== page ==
“An individual has not started living until he can rise above the narrow confines of his
individualistic concerns to the broader concerns of all humanity.”

– Martin Luther King, Jr

Equity Challenge Week 5 Allyship and Belonging

Diversity, Equity, Inclusion and Justice training is important as it helps us broaden our understanding of people and the world around us. Taking these trainings to the next level is how as our understanding broadens we have opportunities to build belonging in our community. For most of us this is through allyship. When we think broadly and intersectionally there are many ways we can support each other through allyship.

What is allyship? Acting in allyship means one seeks to understand what it feels like for another person or group to be oppressed, and despite knowing you will never fully understand how it feels, is committed to valuing and supporting people who are marginalized by speaking up.

Allyship is a continuous process, you have to work at it, commit to learning about and is an intentional act.

What is belonging? Belonging is the feeling of security and support when there is a sense of acceptance, inclusion, and identity for a member of a certain group.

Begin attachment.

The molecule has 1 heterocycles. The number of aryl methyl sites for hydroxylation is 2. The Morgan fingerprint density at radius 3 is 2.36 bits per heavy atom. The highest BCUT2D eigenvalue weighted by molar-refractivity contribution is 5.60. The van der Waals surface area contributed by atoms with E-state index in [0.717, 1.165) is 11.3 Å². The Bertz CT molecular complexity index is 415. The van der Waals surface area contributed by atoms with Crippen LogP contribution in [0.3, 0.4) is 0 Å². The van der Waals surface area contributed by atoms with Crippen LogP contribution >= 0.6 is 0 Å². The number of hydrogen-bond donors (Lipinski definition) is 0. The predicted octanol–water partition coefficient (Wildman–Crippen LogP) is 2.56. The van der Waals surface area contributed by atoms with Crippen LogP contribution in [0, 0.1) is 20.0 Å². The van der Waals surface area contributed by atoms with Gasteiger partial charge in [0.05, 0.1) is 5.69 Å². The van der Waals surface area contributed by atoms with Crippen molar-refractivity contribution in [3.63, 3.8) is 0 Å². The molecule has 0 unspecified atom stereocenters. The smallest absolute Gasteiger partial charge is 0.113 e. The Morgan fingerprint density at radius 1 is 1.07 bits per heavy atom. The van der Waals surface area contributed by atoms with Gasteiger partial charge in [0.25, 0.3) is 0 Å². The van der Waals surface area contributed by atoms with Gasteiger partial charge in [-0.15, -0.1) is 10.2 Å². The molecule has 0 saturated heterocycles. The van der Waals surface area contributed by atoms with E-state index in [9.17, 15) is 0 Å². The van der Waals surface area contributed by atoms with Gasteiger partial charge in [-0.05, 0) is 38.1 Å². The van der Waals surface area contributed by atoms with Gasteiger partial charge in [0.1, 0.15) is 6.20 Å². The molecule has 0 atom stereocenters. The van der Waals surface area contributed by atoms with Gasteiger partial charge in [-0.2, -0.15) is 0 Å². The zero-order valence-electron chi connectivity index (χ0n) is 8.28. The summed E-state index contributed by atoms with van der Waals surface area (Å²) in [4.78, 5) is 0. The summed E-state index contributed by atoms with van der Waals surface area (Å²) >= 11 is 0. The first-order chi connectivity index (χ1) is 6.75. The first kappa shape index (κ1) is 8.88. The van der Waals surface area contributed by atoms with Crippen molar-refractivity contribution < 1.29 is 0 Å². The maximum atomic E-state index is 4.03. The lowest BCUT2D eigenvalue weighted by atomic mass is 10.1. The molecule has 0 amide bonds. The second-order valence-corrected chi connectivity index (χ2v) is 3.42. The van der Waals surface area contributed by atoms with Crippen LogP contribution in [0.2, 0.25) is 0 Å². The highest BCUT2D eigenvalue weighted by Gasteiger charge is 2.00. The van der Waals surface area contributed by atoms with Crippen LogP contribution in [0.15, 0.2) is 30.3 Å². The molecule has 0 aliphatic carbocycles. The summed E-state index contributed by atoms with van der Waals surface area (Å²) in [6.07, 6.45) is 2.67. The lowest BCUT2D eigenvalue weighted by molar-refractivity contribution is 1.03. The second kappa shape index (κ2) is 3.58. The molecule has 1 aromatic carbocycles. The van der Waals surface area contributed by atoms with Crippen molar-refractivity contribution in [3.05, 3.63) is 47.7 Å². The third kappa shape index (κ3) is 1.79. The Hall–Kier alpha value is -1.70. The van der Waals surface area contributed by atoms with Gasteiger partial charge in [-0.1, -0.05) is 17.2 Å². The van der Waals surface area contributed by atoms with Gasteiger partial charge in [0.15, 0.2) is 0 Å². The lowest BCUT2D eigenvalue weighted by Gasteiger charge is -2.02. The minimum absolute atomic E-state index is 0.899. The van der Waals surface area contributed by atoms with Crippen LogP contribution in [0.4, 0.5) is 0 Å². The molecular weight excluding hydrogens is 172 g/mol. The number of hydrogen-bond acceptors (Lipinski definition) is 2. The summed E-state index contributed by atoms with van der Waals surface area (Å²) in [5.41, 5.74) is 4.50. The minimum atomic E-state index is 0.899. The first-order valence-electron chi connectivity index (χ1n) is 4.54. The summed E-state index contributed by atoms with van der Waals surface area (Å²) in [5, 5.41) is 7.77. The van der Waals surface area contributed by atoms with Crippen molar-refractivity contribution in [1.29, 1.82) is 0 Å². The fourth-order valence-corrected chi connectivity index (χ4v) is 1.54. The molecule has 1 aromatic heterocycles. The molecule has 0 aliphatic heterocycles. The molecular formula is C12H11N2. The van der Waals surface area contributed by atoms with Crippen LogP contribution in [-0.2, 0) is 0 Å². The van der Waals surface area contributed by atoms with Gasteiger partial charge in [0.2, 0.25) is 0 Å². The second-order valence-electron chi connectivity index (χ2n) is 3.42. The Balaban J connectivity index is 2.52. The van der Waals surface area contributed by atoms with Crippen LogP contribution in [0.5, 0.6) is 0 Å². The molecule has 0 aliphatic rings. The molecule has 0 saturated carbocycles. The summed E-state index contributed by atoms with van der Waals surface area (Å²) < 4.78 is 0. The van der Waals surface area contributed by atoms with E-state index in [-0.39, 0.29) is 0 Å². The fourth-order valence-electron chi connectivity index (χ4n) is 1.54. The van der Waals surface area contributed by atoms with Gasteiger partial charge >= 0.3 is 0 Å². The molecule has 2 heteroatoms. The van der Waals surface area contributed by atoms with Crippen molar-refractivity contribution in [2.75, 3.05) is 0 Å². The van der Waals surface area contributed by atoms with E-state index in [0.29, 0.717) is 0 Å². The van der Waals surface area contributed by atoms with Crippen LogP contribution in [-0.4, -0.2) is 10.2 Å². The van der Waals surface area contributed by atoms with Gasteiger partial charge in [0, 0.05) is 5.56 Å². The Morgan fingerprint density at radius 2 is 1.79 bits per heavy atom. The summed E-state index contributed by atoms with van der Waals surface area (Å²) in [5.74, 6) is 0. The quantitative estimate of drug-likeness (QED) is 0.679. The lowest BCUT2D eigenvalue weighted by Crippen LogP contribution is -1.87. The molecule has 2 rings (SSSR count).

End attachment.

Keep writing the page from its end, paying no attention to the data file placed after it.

How to Be an Ally in the Workplace

What Does it Take to Build a Culture of Belonging

  • Belonging is essential to human wellness. Building belonging takes the efforts of everyone. This Harvard Business Review article walks us through steps we can take to make sure that everyone feels welcome.


Safety Pin Solidarity: With Allies Who Benefits?

  • Listen to this podcast NPR’s Code Switch is back with explores on conundrums of allship.


Belonging, A Critical Piece of Diversity, Equity and Inclusion (15:55)

  • Have you ever felt like you didn’t belong? Have you ever made someone else feel like they don’t beling? Carin Taylor shares why belonging is the focus of her DEI strategy and the most important piece of the DEI discussion. She outlines the key ingredients needed to belong and how to create them.